Why are you batch capturing?
It's simpler, quicker and kinder to your camera to use Capture Now and rapidly delete superfluous clips from your computer where you have instantaneous random access to everything.
One of the original reasons for batch capture was to conserve space on the tiny hard drives of a decade ago but that no longer applies.
FWIW I use a virtually identical camera (HV20) sometimes and my operating procedure is:-
1. Shoot video.
2. Rewind tape.
3. Capture everything using Capture Now.
Result is quickest and easiest way of importing the video coupled with minimal wear and tear on camera's transport mechanism and tape.
It's much faster and simpler assessing clips on the computer rather than in the camera.
First, if the OP uses capture now, he'll have to reedit all the clips into his sequence. Shouldn't be a big deal matching the timecode, BUT timecode will not match if there's a timecode break and he uses capture now without "create new clip on timecode break" enabled. There can also be problems using capture now. For frame accuracy and audio synch, you must have "create new clip on timecode break" and "abort capture on dropped frames" enabled. If there's a timecode jump, fcp will use preroll and create a new clip. If there's a break in control track (a space where there's no signal on the tape), without abort capture on dropped frames, audio synch issues will result.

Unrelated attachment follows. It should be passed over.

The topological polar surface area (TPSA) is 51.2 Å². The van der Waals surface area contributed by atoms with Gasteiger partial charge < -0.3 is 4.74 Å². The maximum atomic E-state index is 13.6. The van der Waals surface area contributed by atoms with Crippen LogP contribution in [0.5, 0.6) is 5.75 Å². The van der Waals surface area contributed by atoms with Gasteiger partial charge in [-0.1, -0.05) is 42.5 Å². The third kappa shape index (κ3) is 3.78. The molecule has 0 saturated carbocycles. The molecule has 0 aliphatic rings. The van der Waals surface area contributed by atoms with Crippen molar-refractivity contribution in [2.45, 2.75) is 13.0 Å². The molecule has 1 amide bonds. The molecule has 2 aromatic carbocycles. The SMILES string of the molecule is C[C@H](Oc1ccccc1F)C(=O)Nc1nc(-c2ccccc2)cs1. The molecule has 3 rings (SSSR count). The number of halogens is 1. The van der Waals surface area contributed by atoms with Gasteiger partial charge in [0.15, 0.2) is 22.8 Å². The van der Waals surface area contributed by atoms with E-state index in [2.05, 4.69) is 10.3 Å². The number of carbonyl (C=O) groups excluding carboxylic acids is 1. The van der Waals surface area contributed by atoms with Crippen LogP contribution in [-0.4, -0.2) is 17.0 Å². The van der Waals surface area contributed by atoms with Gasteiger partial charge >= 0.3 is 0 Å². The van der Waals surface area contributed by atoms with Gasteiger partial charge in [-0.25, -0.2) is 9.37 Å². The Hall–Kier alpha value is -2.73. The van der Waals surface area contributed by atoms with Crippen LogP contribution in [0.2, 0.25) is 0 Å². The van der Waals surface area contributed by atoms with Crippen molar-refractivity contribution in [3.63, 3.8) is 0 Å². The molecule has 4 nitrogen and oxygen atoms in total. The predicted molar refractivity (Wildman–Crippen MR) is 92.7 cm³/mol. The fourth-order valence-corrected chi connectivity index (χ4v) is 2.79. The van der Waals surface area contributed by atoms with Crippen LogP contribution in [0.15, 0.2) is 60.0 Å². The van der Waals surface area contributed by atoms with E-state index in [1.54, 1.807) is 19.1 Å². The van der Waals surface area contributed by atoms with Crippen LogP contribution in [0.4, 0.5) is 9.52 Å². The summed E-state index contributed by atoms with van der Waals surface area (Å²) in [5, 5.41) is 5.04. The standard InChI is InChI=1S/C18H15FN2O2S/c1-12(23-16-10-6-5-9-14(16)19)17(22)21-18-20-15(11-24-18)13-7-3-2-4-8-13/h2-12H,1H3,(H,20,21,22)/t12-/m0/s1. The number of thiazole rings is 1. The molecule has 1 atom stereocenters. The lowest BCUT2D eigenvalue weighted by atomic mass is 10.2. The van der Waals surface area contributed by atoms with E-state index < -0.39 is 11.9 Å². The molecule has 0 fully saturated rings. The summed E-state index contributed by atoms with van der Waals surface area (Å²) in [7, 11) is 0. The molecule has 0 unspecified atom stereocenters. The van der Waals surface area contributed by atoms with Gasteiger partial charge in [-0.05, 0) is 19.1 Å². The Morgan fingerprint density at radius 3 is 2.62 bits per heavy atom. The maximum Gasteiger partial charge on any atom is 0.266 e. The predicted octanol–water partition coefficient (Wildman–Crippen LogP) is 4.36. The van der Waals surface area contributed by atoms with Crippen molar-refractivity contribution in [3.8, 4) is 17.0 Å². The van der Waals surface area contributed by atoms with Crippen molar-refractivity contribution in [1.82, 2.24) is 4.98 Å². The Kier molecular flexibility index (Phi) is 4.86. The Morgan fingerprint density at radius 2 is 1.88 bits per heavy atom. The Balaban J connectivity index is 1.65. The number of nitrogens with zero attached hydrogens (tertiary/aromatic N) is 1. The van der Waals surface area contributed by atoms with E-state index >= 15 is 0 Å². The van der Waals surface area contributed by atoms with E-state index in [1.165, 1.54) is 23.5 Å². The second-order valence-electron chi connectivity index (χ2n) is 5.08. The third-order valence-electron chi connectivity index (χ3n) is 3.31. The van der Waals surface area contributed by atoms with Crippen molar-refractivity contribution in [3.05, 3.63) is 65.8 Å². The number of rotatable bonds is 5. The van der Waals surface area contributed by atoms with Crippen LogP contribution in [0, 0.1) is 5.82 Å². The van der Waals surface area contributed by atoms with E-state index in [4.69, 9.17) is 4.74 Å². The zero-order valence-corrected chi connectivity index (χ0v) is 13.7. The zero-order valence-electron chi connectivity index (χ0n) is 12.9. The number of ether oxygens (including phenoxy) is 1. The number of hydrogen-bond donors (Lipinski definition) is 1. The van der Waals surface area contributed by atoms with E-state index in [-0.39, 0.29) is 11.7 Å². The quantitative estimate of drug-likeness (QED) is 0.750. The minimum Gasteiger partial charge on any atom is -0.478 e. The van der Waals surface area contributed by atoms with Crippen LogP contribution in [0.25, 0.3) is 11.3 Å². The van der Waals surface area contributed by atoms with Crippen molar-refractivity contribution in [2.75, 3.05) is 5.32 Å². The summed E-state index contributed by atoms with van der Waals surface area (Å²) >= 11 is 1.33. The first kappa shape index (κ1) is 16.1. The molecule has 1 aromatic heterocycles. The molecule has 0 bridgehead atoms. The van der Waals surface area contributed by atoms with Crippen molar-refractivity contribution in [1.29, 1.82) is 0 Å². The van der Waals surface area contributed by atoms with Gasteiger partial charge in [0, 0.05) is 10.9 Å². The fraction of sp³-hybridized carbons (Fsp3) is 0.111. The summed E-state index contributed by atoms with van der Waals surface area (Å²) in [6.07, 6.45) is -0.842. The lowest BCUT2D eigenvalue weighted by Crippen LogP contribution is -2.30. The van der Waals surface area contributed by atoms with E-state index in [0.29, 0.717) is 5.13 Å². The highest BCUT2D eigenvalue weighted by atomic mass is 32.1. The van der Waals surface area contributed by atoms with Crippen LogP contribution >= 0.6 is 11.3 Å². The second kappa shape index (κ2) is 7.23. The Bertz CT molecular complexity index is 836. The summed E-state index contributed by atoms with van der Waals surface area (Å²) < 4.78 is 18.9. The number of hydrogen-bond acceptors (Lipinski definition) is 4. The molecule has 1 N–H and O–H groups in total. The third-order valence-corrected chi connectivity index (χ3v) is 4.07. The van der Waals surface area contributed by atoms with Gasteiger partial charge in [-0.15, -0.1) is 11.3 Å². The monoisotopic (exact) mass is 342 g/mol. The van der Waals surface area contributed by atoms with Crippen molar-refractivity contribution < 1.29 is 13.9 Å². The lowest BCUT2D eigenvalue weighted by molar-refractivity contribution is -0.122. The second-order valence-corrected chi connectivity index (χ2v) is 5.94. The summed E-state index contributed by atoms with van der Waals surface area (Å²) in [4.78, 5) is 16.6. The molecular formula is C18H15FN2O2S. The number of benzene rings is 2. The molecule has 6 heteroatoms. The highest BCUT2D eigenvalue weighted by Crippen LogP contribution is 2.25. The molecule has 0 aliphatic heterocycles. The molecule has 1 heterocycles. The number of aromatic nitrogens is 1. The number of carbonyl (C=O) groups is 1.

And I'm not sure fcp can capture HDV material over timecode breaks cause of the nature of mpeg compression. Not sure, cause I don't work a great deal with HDV material.
I think the OP is overly worried about camera wear but in most cases you can reduce the preroll amount to 3 seconds without much problem which will save you some wear on the camera.
I was assuming he could use Capture Now for new clips, not ones he has already captured in an existing sequence.
FWIW I have never had any timecode breaks or dropped frames capturing from my Canon HV20 onto USB 2.0 hard drives. (Or FW 400/800 ones either).
The camera wear is caused more by stopping and starting and rewinding (whilst deciding where to cut and later during the capture) rather than simply playing, and my first Canon failed that way, so I completely understand his concern.
ah, but the OP did say "recapture." You're probably right about the mechanisms of cameras. I've almost always used decks rather than cameras to capture and they're usually sturdier.
Glad you've never had timecode breaks, but many people don't pay attention to having continuous signal (checking tape can cause this problem) and many cameras will have a minor timecode fluctuation when the camera stops and then starts.
I am trying to recapture previously captured footage. The clips have all been logged and some used in timelines. I obviously don't want to redo all that, so doing a new capture is out of the question. Michael, I will try the 3 sec preroll- at least it will help a little.
I was hoping to avoid all the starting and stopping. Their are no timecode breaks on any of the tapes. I did notice that the originally captured clips had a gap of 1 to 2 frames between the end frame of one clip and the start frame of the next clip. I never bothered to look at that before.
Any suggestions to avoid the stopping, rewind, and preroll between adjacent clips?
You are getting the gaps between the clips because you are regularly reviewing the footage you shot (during shooting sessions) and are stopping the tape past the end of the clip, creating a gap in the timecode.
It is virtually impossible to manually reset the camera exactly to the end of the last clip.
Your camera has an option (called End Search, around page 30 of the instruction manual) to enable it to reset itself exactly to the end of the last clip so that nothing is cut off or a gap left.